Sewing my first quilt: Lessons Learned

riley blake quilt full

When I took up sewing again 3 years ago I had no intention of ever sewing a quilt.  In fact when I bought my machine I remember looking around the shop at the traditional looking quilts displayed proudly on the walls made from (in my opinion) tired, old fashioned fabrics and couldn’t imagine why I would ever bother to make one of these.  Tell me I’m not the only one?

THEN, I discovered the wonderful world of modern quilts and the excuse it brought to purchase and sew with an array of adorable designer fabrics and make something useful and gorgeous for my (then) baby!

So I began my first quilting project using this free pattern from Riley Blake “On the Go” using the collection “Peak Hour” by Kellie Wulfsohn.

riley blake quilt large

I was a bit shocked at how much it was going to cost for me to purchase all the fabric so instead of making the full size, I decided to make a smaller version intended to be a play mat for my baby.

When the fabric arrived I was thrilled to discover that the prints were actually Australian themed, complete with kangaroo road signs and the newspaper print advertising cars for sale in the suburbs of Melbourne.

Riley Blake On the Go Quilt- sewoutnumbered

After having carefully calculated the amount of fabric I needed for more smaller version, I began to cut my strips, only to discover that I’d made it sooooo much harder for myself because for a number of the fabrics, I didn’t have the width (or length) required to cut continuous strips for some of the pieces.  This meant spending a LOT of time piecing strips together so it wasn’t totally obvious they weren’t continuous.  I think I did a fairly good job but this was such a time consuming process and I nearly gave up on the project a couple of times.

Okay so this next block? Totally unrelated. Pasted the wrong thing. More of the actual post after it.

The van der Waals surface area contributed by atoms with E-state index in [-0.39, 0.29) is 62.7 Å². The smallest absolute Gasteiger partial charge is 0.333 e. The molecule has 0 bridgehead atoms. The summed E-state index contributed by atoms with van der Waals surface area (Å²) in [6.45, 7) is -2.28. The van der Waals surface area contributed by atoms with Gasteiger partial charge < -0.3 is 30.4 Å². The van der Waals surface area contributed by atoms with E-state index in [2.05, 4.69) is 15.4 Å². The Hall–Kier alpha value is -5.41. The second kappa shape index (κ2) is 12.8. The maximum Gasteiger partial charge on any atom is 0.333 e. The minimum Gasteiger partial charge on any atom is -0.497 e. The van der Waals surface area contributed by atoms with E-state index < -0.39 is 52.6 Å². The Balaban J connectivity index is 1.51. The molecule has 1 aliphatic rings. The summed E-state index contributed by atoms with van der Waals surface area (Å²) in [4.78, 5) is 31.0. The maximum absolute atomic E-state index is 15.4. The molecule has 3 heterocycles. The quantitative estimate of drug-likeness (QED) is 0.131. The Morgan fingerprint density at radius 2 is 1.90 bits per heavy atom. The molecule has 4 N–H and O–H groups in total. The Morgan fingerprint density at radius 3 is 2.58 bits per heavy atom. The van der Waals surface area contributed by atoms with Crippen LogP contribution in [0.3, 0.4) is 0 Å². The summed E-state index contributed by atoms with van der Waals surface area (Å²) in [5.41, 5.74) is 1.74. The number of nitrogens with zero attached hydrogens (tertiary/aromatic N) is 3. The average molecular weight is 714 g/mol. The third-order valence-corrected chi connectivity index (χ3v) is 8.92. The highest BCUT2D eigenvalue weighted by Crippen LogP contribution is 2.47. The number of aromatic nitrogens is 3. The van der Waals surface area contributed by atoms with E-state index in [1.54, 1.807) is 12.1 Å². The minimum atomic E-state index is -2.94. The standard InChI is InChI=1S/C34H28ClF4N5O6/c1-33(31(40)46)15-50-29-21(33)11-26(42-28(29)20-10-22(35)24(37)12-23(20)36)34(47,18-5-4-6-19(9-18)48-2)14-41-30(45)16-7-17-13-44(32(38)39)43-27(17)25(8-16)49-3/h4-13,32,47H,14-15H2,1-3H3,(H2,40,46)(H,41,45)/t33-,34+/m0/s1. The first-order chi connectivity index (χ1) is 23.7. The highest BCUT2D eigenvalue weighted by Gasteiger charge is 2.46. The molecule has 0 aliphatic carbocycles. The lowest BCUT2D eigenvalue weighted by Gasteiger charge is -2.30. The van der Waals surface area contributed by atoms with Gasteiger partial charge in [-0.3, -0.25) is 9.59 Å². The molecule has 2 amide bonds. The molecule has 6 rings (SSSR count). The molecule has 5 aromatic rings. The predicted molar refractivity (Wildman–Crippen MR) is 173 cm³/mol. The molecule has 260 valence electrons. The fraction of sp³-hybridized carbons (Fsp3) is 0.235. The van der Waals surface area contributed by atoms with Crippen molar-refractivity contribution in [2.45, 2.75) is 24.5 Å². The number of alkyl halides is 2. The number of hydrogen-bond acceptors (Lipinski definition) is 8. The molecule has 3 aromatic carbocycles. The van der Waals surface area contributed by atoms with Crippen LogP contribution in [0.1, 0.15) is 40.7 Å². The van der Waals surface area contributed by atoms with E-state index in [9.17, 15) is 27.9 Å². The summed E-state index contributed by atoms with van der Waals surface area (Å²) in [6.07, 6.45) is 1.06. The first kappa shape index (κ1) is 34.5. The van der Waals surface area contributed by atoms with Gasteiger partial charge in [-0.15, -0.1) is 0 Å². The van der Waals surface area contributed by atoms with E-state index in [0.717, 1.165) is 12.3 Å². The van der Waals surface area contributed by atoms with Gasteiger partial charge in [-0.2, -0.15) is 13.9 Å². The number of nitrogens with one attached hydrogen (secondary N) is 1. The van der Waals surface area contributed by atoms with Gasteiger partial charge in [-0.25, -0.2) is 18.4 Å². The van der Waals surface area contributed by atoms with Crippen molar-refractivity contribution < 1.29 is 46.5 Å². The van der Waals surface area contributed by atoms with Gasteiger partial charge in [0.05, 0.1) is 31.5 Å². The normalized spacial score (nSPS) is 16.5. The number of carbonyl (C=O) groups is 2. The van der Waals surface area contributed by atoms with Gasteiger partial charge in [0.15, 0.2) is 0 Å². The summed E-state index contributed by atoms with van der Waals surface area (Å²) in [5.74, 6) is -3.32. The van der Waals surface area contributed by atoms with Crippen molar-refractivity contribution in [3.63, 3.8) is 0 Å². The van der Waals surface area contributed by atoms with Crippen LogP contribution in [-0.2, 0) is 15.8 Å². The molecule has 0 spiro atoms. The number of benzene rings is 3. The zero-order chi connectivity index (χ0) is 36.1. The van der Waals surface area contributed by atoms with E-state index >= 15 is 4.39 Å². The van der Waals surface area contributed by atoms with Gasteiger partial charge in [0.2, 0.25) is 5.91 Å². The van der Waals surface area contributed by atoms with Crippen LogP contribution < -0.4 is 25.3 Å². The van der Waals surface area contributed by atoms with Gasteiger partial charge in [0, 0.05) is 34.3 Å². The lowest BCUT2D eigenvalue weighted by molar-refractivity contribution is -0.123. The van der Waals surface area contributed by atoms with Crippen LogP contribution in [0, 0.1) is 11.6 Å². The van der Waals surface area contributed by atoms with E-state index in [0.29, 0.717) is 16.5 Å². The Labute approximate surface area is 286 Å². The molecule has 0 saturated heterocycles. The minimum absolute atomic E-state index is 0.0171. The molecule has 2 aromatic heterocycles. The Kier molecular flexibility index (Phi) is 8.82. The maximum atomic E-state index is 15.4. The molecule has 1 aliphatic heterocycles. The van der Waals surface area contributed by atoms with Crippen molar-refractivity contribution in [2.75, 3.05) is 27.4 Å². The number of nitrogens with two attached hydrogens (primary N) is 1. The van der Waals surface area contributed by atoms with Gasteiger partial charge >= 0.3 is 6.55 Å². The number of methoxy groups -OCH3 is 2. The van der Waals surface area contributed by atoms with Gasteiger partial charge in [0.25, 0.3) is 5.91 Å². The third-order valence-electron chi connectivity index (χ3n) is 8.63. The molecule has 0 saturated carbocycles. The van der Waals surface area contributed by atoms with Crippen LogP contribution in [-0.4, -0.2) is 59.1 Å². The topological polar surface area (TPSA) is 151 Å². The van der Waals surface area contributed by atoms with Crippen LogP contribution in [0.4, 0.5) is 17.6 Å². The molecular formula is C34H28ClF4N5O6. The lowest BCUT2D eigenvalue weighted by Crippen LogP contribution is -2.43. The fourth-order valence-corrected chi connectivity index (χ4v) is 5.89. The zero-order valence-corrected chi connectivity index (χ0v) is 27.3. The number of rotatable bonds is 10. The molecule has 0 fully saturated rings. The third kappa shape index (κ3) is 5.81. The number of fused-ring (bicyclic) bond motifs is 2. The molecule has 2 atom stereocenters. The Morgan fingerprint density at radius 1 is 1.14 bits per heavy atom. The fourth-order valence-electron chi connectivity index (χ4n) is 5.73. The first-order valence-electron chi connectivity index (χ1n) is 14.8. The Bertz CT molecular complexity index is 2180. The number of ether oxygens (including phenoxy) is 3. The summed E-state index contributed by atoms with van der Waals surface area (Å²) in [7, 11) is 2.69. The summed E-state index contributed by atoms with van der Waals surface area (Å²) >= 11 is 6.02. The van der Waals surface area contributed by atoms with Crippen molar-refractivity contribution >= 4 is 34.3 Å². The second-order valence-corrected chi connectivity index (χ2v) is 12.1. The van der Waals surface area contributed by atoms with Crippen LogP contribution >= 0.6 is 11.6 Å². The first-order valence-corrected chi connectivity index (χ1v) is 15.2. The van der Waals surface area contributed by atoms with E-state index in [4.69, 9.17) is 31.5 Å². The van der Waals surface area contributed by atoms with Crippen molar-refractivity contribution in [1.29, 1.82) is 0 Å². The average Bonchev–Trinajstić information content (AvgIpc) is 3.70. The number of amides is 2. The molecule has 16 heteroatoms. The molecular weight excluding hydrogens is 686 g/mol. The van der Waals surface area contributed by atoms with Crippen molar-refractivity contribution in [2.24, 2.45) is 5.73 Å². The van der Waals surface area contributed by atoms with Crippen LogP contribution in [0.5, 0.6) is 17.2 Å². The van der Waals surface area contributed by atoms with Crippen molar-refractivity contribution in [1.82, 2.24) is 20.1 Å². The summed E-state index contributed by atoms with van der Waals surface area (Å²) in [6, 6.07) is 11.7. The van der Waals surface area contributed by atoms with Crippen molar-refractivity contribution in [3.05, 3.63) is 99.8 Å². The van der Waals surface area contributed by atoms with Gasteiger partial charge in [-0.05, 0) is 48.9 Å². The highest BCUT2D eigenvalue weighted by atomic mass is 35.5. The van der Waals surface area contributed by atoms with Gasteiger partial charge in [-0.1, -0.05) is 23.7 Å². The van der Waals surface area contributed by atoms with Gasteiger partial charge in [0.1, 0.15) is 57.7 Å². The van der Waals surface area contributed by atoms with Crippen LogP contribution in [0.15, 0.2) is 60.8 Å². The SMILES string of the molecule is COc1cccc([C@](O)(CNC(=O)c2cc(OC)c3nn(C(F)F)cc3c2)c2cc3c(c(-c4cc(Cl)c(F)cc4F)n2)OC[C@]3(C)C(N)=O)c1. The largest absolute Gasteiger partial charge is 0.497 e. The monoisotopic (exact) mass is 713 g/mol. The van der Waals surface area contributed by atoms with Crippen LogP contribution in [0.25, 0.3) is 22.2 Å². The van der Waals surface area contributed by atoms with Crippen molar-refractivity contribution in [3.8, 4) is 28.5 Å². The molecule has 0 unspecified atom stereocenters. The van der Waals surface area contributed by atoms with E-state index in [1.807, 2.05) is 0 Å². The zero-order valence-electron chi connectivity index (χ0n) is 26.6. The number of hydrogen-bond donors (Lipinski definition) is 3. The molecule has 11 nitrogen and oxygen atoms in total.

Riley Blake On the Go Quilt- sewoutnumbered

Riley Blake On the Go Quilt- sewoutnumbered

After finally finishing the front of the quilt, I pinned it all together and then being unable to decide how to “quilt” it together (and the scare factor of not having done it before), this quilt sat patiently, untouched for about a year.  I know, A YEAR!!!

I eventually decided just to stitch in the ditch around all the strips – hooray!!!  Nearly finished!!

Riley Blake On the Go Quilt- sewoutnumbered

Maybe not…it then sat for another 6 months or so waiting for the binding to be attached.  I REALLY didn’t want to have to handstitch it but after being reliably informed by my friend’s mum (who is an INCREDIBLE quilter) that it’s the only way for it to look neat, I gave into my need to get the old needle and thread happening.

I finally gave myself a deadline of Christmas last year and yes, there I was sitting on the couch on Christmas Eve, handstitching the binding to the back of the quilt.

Riley Blake On the Go Quilt- sewoutnumbered

So much for the baby play mat… my 3 ½ year old really loved his Christmas present intended for 2 years earlier haha!

It now sits proudly on his bed as an extra layer of warmth in the winter months and despite loving it, I’m so disappointed I didn’t make the full size.  It’s still gorgeous though and I learned a lot through the process.

Riley Blake On the Go Quilt- sewoutnumbered

Here are a few lessons learned if you’re thinking about making one of your own…

  1. Allow WAAAAAYYYY more time than you think to complete your quilt!
  2. Don’t be a tight arse – purchase the quantities of fabric that the pattern suggests.
  3. Handstitch the binding to the back of your quilt (says the quilter of over 30 years experience).
  4. Give yourself a deadline – or it may never get finished.

Have you got a long term quilting project on the go that you haven’t finished yet?  I’d love to hear about it and give you some motivation to get it happening!!

Happy quilting!

Nat.

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